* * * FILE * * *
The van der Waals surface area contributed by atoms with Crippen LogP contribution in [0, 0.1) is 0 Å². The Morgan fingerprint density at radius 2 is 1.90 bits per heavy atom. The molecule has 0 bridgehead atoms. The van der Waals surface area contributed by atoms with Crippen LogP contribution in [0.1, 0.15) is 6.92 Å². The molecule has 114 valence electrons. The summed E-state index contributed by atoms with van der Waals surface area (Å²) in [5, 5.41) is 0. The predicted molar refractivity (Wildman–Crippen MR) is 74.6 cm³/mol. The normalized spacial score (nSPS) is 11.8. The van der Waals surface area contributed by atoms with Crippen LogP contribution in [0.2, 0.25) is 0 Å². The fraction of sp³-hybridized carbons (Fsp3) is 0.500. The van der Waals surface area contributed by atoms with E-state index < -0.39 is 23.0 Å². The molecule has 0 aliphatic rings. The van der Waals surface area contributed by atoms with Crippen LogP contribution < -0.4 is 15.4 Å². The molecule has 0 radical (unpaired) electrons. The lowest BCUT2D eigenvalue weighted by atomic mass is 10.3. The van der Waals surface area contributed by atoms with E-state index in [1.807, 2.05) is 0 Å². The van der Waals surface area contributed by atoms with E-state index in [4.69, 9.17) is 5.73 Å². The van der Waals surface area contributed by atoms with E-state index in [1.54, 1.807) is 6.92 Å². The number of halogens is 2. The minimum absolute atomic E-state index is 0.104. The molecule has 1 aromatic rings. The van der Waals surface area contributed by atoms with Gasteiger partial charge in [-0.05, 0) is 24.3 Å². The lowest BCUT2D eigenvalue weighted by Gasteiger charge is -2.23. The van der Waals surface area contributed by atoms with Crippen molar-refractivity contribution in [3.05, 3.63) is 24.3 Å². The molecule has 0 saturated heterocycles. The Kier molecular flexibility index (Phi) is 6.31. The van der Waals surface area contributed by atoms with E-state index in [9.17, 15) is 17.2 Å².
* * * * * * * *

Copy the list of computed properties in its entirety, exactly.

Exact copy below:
The van der Waals surface area contributed by atoms with Crippen LogP contribution in [0, 0.1) is 0 Å². The Morgan fingerprint density at radius 2 is 1.90 bits per heavy atom. The molecule has 0 bridgehead atoms. The van der Waals surface area contributed by atoms with Crippen LogP contribution in [0.1, 0.15) is 6.92 Å². The molecule has 114 valence electrons. The summed E-state index contributed by atoms with van der Waals surface area (Å²) in [5, 5.41) is 0. The predicted molar refractivity (Wildman–Crippen MR) is 74.6 cm³/mol. The normalized spacial score (nSPS) is 11.8. The van der Waals surface area contributed by atoms with Crippen LogP contribution in [0.2, 0.25) is 0 Å². The fraction of sp³-hybridized carbons (Fsp3) is 0.500. The van der Waals surface area contributed by atoms with E-state index < -0.39 is 23.0 Å². The molecule has 0 aliphatic rings. The van der Waals surface area contributed by atoms with Crippen LogP contribution < -0.4 is 15.4 Å². The molecule has 0 radical (unpaired) electrons. The lowest BCUT2D eigenvalue weighted by atomic mass is 10.3. The van der Waals surface area contributed by atoms with E-state index in [1.807, 2.05) is 0 Å². The van der Waals surface area contributed by atoms with E-state index in [4.69, 9.17) is 5.73 Å². The van der Waals surface area contributed by atoms with E-state index in [1.54, 1.807) is 6.92 Å². The number of halogens is 2. The minimum absolute atomic E-state index is 0.104. The molecule has 1 aromatic rings. The van der Waals surface area contributed by atoms with Gasteiger partial charge in [-0.05, 0) is 24.3 Å². The lowest BCUT2D eigenvalue weighted by Gasteiger charge is -2.23. The van der Waals surface area contributed by atoms with Crippen molar-refractivity contribution in [3.05, 3.63) is 24.3 Å². The molecule has 0 saturated heterocycles. The Kier molecular flexibility index (Phi) is 6.31. The van der Waals surface area contributed by atoms with E-state index in [9.17, 15) is 17.2 Å².